Earlier in this blog, I talked about setting the book in a place you’d love to vacation. It’s not a bad idea. Chances are if we like the setting of our novel, our readers will find it a wonderful place to visit, too.
Think back to your favorite books. No doubt part of what made them so delicious, aside from the interesting characters, was the setting. When I picked up Louise Penny’s book Still Life earlier this year, I fell in love both with her leading character, Chief Inspector Gamache, and the town the books are set in—Three Pines. Now that I have read all seven of her books, I’m ready to move there!
As an author, your job is to create a place where your characters can blossom. Your novel’s setting is not just a place for a character to hang her hat. The place reveals the mood of the drama, the histories and secrets of the characters, and can contribute to the action that takes place. In Karen Russell’s novel Swamplandia!, much of the plot and character development evolves from the setting in a rundown tourist attraction in Florida.
Today, sketch some notes about where your book will take place. If your book is set in a real city or town, find and bookmark websites that you can use to help you during the writing process. If it is a place in your imagination, you may want to draw a map of the town or the buildings the action takes place in.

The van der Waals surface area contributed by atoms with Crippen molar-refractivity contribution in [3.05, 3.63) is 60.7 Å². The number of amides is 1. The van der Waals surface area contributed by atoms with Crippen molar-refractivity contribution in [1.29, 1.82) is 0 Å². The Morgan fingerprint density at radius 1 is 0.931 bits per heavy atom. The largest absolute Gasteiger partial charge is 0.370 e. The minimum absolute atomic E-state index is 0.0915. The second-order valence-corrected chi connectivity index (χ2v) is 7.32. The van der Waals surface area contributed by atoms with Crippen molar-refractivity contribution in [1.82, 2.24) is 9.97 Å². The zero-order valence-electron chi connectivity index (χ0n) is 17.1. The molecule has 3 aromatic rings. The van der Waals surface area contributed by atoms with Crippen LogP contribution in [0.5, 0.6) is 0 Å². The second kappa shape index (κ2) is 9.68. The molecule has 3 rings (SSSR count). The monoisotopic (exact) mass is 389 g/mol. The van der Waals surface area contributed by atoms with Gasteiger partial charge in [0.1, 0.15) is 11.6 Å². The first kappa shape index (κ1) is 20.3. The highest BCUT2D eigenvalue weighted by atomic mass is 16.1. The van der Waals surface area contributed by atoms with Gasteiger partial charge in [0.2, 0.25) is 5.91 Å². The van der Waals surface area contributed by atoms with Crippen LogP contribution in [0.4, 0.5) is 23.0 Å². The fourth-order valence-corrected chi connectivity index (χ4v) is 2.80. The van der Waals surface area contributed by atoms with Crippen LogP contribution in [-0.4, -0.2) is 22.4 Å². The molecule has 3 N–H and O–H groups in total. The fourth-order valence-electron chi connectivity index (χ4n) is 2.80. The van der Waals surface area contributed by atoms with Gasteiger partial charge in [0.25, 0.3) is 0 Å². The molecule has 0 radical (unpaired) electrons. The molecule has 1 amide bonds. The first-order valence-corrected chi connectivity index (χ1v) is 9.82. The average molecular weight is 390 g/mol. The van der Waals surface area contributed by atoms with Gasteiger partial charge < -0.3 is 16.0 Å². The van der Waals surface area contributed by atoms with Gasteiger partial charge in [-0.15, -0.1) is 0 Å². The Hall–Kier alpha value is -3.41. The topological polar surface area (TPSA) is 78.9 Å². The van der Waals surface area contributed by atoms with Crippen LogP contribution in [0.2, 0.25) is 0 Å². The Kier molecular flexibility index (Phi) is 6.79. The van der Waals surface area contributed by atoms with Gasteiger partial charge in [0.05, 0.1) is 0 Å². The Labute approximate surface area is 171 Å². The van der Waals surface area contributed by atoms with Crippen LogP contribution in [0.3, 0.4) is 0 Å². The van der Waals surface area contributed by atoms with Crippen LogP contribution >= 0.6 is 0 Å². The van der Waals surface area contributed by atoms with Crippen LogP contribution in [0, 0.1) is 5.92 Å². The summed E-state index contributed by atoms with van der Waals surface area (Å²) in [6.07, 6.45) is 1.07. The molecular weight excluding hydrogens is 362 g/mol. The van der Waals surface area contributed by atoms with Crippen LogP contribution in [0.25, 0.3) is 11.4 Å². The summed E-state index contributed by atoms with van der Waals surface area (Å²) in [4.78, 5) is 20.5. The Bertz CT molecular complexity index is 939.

*City and state
*Season. What is the weather like?
*Locations where the actions take place—a house, a restaurant or coffee shop, a university. What do these places look like? How are they decorated? What is the foliage like? Are there people hanging around who are part of the description of the place?
Extra Credit! In 2008, I attended the National Writing Project’s Summer Institute for teachers. In the class, one of my all-time favorite writing exercises came from our teacher Jim Vopat’s book, Micro Lessons in Writing: In the Hood. For In the Hood, the writer draws a map of one of the neighborhoods they’d lived in. As we drew, we jotted down notes about events that happened in various parts of our neighborhood, yard, or house. When we finished drawing, we wrote a story using one of the ideas that emerged from drawing. Writers, you can use this same method for your novel’s settings—but instead of recalling events, you are creating them. Try making maps of your characters’ homes, neighborhoods, and favorite haunts. You can even clip photos from magazines to help you visualize the setting or decor. Enjoy!